SouthCoast Expert Assesses EEE and West Nile Virus Threats
April showers bring May flowers, but July and August often bring dangerous mosquito-borne diseases to our area. Mosquitos often carry Eastern Equine Encephalitis (EEE) and West Nile Virus and are happy to share them with humans.
Eastern Equine Encephalitis is more common in July and August, while West Nile Virus generally shows up from August to October. EEE tends to come in three or four-year cycles. West Nile Virus is present almost every year.
The severity of both diseases can depend upon weather conditions. Wet conditions can result in more disease-bearing mosquitos, while hot, dry weather could mean fewer bugs.
In Plymouth County, aerial spraying of swampland was scheduled to start April 14 and run for several days.
The Superintendent of the Bristol County Mosquito Control Project (BCMCP), Priscilla Manton, said that according to the cycle dating back to the 1930s, 2022 could be a quiet year for EEE in our area. Manton also said, however, the cycle has been less reliable in recent years, so it's anybody's guess what will happen.
You may recall 2019 when concerns about EEE-infected mosquitos resulted in local communities canceling many evening events, such as sports and other gatherings. The St. George Greek Food Festival was canceled and the Joe Jesus '50s Night celebration shifted its hours so that people could be home before the mosquitos came out.
Manton said 2019 "was the most active for EEE for the entire state." She said 2020 was more active for Plymouth County than Bristol County, while 2021 was "not very active." Manton said the cycle indicates that 2022 should be quiet, but a lot depends on how the weather behaves.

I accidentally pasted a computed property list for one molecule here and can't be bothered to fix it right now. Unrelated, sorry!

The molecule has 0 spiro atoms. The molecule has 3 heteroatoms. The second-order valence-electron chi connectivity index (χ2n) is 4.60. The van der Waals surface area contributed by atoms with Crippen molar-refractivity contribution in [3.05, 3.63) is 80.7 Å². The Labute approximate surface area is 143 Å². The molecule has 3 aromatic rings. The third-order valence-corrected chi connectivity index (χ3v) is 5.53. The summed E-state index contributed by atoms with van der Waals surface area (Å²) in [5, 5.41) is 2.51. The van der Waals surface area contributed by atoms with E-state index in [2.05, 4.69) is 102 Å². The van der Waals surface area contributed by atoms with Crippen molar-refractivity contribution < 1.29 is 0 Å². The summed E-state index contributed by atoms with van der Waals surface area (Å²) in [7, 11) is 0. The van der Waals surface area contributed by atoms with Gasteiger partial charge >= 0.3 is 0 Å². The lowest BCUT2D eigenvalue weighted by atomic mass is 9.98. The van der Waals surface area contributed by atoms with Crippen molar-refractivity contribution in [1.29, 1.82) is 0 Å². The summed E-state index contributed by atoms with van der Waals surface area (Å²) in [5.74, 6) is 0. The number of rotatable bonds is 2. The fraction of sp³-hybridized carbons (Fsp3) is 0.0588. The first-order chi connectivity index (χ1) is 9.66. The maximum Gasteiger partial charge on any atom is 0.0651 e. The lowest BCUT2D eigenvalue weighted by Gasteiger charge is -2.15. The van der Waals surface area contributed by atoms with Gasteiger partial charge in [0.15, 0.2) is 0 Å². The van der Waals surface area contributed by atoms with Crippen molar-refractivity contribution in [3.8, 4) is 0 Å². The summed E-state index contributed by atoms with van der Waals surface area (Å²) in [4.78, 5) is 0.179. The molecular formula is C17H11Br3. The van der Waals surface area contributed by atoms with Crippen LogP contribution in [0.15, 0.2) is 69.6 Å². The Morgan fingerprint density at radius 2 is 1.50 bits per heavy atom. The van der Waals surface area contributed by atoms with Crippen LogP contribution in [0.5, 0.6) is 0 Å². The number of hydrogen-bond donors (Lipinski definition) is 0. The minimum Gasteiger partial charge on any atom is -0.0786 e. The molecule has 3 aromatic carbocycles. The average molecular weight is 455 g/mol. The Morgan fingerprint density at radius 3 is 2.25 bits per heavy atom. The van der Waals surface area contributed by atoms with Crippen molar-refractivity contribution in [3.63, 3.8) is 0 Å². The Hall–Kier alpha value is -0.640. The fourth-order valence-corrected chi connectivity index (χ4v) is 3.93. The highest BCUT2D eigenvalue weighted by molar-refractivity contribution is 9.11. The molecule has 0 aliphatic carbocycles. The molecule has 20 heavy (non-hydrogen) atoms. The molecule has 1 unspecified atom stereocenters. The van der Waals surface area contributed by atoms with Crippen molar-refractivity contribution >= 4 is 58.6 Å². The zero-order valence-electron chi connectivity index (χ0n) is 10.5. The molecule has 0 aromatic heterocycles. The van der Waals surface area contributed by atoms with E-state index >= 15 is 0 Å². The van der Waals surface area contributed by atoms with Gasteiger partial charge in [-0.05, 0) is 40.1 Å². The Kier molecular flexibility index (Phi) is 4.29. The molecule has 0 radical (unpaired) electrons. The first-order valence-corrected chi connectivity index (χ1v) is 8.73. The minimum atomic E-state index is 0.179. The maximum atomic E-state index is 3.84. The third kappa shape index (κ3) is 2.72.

May and June's weather should provide clues as to how Eastern Equine Encephalitis impacts the region, while July and August could determine the severity of the West Nile Virus season.
Manton suggests that residents take steps now to help reduce the mosquito population by eliminating standing water in their yards. She said water-covered pool covers, wet, cluttered gutters, empty plant pots, and anything else that holds water are perfect breeding grounds for mosquitos right now. Old tires should be removed from your property as they can collect water.
The Bristol County Mosquito Control Project is taking lavraside requests now to come to your property and treat areas of standing water. After Memorial Day, BCMCP will schedule requests for spraying. Manton said spraying can only occur during the overnight hours, specifically between 2 a.m. and sunrise, with a temperature of about 55 degrees.
You can schedule both by calling (508) 823-5253.
Manton recommends residents wear long sleeves and pants during mosquito season and that they try to limit their time outdoors at dawn and dusk.
Manton encourages using bug spray with either DEET or PICARIDIN, when outdoors in the early morning or evening hours. She warns, however, that bug spray is only effective if reapplied every few hours.